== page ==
Using script to integrate custom code
Learn how to use scripting to integrate custom code into MiNiFi C++ agent. You can do it either by using the ExecuteScript processor or custom Python processors.
- ExecuteScript processor
The ExecuteScript processor runs an external stateless script on each processor run, allowing simpler integration.
- Python processors
Python processors are loaded from external files, and they keep running a function, while retaining the interpreter state, which makes it ideal for tasks that need to keep state between runs, or need some initialization logic to be run only once.
To use scripting, you need to install the required Python version on all target systems.
nifi-minifi-cpp-...-extra-extensions-centos-bXX.tar.gz. In this file, you can find the
minifi-script-extensions.sofile. Copy the
minifi-script-extensions.sofile to the
extensions/directory, so that the MiNiFi C++ agent can load it on startup. On Linux, there is an additional workaround required to make scripting work. You need to patch the MiNiFi binary to link to Python:
patchelf --add-needed libpython3.6m.so MINIFI_HOME/bin/minifi
For Windows, the requirements are Python 3.10 and the 64 bit version of the agent. The Python extension is already part of the normal MiNiFi C++ MSI installer, but not enabled by default. You need to enable it during installation if you want to use it.
Using the ExecuteScript processor
When using the ExecuteScript processor, you need to place a Python script on
the agents' filesystems (see the asset push feature of EFM), and point the ExecuteScript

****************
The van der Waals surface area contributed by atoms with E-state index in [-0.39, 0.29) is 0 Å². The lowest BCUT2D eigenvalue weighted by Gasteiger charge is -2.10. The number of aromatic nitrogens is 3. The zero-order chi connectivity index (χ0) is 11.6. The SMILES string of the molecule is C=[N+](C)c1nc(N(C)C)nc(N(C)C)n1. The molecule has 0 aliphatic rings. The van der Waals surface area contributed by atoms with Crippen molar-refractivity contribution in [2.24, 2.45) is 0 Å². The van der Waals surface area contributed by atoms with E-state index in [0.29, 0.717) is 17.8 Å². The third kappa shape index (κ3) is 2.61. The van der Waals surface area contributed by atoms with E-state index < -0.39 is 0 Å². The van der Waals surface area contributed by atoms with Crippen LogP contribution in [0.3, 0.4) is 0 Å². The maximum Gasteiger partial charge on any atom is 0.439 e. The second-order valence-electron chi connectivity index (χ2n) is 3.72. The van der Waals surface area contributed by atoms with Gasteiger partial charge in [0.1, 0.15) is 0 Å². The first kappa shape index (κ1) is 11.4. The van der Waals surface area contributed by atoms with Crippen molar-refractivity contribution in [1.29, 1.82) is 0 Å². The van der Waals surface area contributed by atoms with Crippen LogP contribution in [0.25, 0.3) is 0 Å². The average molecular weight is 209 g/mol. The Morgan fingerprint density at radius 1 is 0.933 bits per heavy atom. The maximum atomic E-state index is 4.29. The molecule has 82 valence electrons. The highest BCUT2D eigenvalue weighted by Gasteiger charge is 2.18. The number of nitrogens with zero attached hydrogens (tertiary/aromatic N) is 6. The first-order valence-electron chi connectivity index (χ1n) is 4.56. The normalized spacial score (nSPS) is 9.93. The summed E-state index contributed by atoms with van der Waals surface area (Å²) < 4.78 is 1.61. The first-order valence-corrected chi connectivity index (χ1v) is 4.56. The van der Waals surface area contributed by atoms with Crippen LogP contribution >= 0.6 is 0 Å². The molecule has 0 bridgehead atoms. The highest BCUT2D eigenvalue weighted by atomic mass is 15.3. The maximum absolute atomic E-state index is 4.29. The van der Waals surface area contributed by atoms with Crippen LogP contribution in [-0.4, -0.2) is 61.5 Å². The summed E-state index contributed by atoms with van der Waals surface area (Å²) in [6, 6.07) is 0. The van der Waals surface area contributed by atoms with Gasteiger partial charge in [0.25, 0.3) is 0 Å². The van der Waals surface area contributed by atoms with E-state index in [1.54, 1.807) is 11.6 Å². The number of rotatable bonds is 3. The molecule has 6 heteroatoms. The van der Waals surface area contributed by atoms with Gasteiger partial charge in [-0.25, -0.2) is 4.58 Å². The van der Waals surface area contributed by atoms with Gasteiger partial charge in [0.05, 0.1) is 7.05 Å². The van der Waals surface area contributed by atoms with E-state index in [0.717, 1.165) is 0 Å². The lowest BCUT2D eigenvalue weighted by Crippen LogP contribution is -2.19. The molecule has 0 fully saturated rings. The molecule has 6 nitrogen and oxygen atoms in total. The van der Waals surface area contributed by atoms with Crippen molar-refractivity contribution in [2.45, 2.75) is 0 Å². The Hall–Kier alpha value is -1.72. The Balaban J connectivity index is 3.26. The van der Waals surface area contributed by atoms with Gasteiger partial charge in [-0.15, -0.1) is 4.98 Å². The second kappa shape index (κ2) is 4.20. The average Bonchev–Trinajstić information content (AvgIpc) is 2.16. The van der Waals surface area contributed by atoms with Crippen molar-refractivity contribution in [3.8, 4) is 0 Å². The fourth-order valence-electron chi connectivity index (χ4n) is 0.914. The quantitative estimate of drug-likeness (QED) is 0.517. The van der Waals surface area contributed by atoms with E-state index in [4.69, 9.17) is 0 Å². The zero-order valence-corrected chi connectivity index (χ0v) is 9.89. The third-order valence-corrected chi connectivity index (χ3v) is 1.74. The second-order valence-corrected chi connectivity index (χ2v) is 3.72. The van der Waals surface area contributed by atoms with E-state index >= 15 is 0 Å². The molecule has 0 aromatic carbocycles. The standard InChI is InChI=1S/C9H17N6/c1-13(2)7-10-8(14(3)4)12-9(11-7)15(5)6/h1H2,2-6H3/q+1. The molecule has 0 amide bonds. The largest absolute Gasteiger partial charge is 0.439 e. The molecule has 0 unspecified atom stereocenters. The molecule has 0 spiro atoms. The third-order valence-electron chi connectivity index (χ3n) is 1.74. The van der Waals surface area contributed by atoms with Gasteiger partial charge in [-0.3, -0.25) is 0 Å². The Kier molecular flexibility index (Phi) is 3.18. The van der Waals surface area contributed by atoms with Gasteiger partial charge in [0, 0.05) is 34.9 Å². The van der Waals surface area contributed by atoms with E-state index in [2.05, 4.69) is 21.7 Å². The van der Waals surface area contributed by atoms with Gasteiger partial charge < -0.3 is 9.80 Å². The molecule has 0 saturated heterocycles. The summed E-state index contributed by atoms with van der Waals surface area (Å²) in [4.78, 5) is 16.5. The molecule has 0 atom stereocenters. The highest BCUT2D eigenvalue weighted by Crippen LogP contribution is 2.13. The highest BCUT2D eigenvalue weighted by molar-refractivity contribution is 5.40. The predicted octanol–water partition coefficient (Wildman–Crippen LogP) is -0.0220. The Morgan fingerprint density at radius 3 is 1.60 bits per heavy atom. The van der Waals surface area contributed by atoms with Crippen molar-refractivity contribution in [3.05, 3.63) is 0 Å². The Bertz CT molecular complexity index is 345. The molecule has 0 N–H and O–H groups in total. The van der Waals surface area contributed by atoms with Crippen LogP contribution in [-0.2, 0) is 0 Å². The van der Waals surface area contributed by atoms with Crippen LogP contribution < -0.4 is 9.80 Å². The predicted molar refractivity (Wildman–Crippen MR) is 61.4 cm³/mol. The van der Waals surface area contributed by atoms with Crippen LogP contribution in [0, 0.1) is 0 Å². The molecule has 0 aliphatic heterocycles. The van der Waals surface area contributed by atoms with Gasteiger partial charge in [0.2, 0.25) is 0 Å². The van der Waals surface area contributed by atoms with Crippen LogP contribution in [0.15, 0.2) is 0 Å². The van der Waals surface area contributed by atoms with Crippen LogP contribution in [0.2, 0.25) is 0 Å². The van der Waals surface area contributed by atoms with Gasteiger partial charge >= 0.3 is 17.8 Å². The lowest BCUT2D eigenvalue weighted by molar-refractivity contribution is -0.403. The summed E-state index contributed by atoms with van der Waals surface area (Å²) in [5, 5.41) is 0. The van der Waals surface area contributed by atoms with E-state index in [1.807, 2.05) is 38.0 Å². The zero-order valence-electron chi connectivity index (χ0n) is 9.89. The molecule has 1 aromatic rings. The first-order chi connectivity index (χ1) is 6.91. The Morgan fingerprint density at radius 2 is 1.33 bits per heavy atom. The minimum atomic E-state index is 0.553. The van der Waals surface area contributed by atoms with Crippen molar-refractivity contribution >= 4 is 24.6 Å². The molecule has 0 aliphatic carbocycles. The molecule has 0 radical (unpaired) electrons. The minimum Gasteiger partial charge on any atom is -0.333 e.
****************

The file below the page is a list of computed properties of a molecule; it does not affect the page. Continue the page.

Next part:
processor to use that script. On each execution, the Python script is evaluated, and its
onTrigger function is called to receive any incoming flow files, and
produce the output.
#!/usr/bin/env python import codecs import time class ReadCallback: def process(self, input_stream): self.content = codecs.getreader('utf-8')(input_stream).read() return len(self.content) class WriteReverseStringCallback: def __init__(self, content): self.content = content def process(self, output_stream): reversed_content = self.content[::-1] output_stream.write(reversed_content.encode('utf-8')) return len(reversed_content) def onTrigger(context, session): flow_file = session.get() if flow_file is not None: read_callback = ReadCallback() session.read(flow_file, read_callback) session.write(flow_file, WriteReverseStringCallback(read_callback.content)) flow_file.addAttribute('python_timestamp', str(int(time.time()))) session.transfer(flow_file, REL_SUCCESS)
Using a Python processor
The workflow of a Python processor is as follows: at startup, the MiNiFi C++ agent
reads the Python script directory specified in the
minifi.properties file as
the value of the
nifi.python.processor.dir property (by default, this is
MINIFI_HOME/minifi-python). The agent scans the directory for compatible scripts, and
automatically registers them for use.
These Python files are evaluated at startup, their
function is invoked before starting a flow, and their
onTrigger function is
invoked regularly as the processor is scheduled.
#!/usr/bin/env python def describe(processor): processor.setDescription("Adds an attribute to your flow files") def onInitialize(processor): processor.setSupportsDynamicProperties() def onTrigger(context, session): flow_file = session.get() if flow_file is not None: flow_file.addAttribute("Python attribute", "attributevalue") session.transfer(flow_file, REL_SUCCESS)
To add or update processors, place them in the Python script directory, and restart the agent.